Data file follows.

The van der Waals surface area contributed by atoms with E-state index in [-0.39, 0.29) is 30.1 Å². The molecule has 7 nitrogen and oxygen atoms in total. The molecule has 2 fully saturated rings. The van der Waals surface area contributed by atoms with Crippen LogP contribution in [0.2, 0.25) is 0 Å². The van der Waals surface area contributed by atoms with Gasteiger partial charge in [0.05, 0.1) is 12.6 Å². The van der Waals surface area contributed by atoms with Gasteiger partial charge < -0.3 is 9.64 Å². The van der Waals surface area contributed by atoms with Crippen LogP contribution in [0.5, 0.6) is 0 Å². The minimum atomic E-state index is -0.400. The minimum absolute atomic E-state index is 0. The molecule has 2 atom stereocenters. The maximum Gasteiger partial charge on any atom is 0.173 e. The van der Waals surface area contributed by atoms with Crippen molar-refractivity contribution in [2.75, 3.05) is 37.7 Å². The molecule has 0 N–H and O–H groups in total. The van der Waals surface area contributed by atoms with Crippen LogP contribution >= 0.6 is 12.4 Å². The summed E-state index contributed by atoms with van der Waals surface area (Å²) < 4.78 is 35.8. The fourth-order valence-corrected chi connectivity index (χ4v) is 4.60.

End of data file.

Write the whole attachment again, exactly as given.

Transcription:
The van der Waals surface area contributed by atoms with E-state index in [-0.39, 0.29) is 30.1 Å². The molecule has 7 nitrogen and oxygen atoms in total. The molecule has 2 fully saturated rings. The van der Waals surface area contributed by atoms with Crippen LogP contribution in [0.2, 0.25) is 0 Å². The van der Waals surface area contributed by atoms with Gasteiger partial charge in [0.05, 0.1) is 12.6 Å². The van der Waals surface area contributed by atoms with Gasteiger partial charge < -0.3 is 9.64 Å². The van der Waals surface area contributed by atoms with Crippen LogP contribution in [0.5, 0.6) is 0 Å². The minimum atomic E-state index is -0.400. The minimum absolute atomic E-state index is 0. The molecule has 2 atom stereocenters. The maximum Gasteiger partial charge on any atom is 0.173 e. The van der Waals surface area contributed by atoms with Crippen molar-refractivity contribution in [2.75, 3.05) is 37.7 Å². The molecule has 0 N–H and O–H groups in total. The van der Waals surface area contributed by atoms with Crippen LogP contribution >= 0.6 is 12.4 Å². The summed E-state index contributed by atoms with van der Waals surface area (Å²) < 4.78 is 35.8. The fourth-order valence-corrected chi connectivity index (χ4v) is 4.60.